Govt incentives needed to protect margins — Rehda

This article first appeared in The Edge Financial Daily, on September 21, 2017.

FD Iskandar says high construction costs that are eating into margins are also deterring developers from helping advance the affordable home agenda. Photo by Patrick Goh

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KUALA LUMPUR: Amid rising construction costs in a slower property market, the Real Estate and Housing Developers’ Association Malaysia (Rehda) is calling on the government to provide more incentives to help them protect their crumbling margins.

Many developers are reporting that their gross profit margin has eroded to below 15% this year, according to Datuk Seri FD Iskandar, president of Rehda.

“Our margins are becoming smaller and smaller. I was talking about 17% to 18% last year. Now, a lot of developers are talking below 15% or 16% [gross profit margin]. Margins are being sqeezed,” FD Iskandar told reporters at a briefing yesterday when presenting Rehda’s survey findings on the industry’s market outlook for the second half of this year and the first half of next.

He said high construction costs that are eating into margins are also deterring developers from helping advance the affordable home agenda.

“When we want to build affordable homes, give us some incentives, such as lower tax or [allow us] higher density; don’t charge development charges, [or] lower the conversion premium. A lot can be done,” he said.

FD Iskandar stressed that developers are keen to assist fellow Malaysians achieve their dream of owning a home. “[However, the government] cannot keep on pushing and increasing compliance costs, [or] getting new policies [in place] and charging us for them,” he said.

As an example of policies pushing up construction costs, FD Iskandar said the levy on steel should be lifted.

“The moment you put in an element like a levy, then you increase the costs unnecessarily. [Just like] cement, aggregates, tiles, [and] bricks, we know how much we’re paying and how much our neighbours are paying,” FD Iskandar said.

For example, he said steel prices in Malaysia and Thailand are similar, at about RM1,700 per tonne. But no thanks to the levy imposed by the government, Malaysian contractors are paying up to RM2,800 per tonne.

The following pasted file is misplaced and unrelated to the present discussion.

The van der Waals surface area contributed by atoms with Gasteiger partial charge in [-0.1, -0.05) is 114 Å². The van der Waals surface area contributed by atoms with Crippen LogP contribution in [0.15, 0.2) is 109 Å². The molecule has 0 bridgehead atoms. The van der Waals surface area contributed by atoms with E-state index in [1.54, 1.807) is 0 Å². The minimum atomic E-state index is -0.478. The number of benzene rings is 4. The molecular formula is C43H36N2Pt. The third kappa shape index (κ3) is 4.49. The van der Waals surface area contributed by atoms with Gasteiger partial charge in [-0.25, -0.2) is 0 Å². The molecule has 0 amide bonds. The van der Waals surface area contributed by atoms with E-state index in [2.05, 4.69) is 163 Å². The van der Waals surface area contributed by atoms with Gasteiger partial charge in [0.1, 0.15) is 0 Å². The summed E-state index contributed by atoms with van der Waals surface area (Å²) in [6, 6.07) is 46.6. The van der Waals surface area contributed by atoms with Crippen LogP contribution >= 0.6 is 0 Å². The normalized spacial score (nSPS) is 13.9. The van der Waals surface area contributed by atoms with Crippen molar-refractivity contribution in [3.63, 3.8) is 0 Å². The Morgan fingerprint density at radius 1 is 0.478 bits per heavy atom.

Meanwhile, Rehda’s immediate past president and patron Datuk Seri Michael Yam Kong Choy said building an affordable house and a high-end house is not much different, in that the base cost — the construction materials used — is the same.

“The land cost makes up about 10% to 15% [of total construction costs]. Even if it’s free, the input cost of construction, [like] concrete and steel, is very high. It does not matter whether you are building a five-star house or a very basic low-cost house. The differences are only in the furnishes and amenities,” said Yam.

Yam highlighted that there is an urgent need for a better understanding among all stakeholders as to where the cost pressures are coming from, instead of finger-pointing to developers with accusations that they are making “supernova profits”.

“We are in business, so that shareholders will invest in our companies. If they (margins) get lower and lower, I think some people would give up on development,” said Yam.

The 6% goods and services tax (GST), which has been implemented since 2015, has also become a heavy burden for property developers, said Rehda’s past president Datuk Ng Seing Liong.

He said Rehda was agreeable to the introduction of GST, but that it had advised the government to lower it for construction materials, just like how some countries charge differential GST rates on different types of goods.

The GST rate should not be the same across the board, he argued. “If the government wants to help the construction industry, they should lower the GST,” said Ng, adding a more comfortable GST rate on construction materials would be 2%.

He also suggested that the government consider lowering stamp duties on properties after the introduction of GST.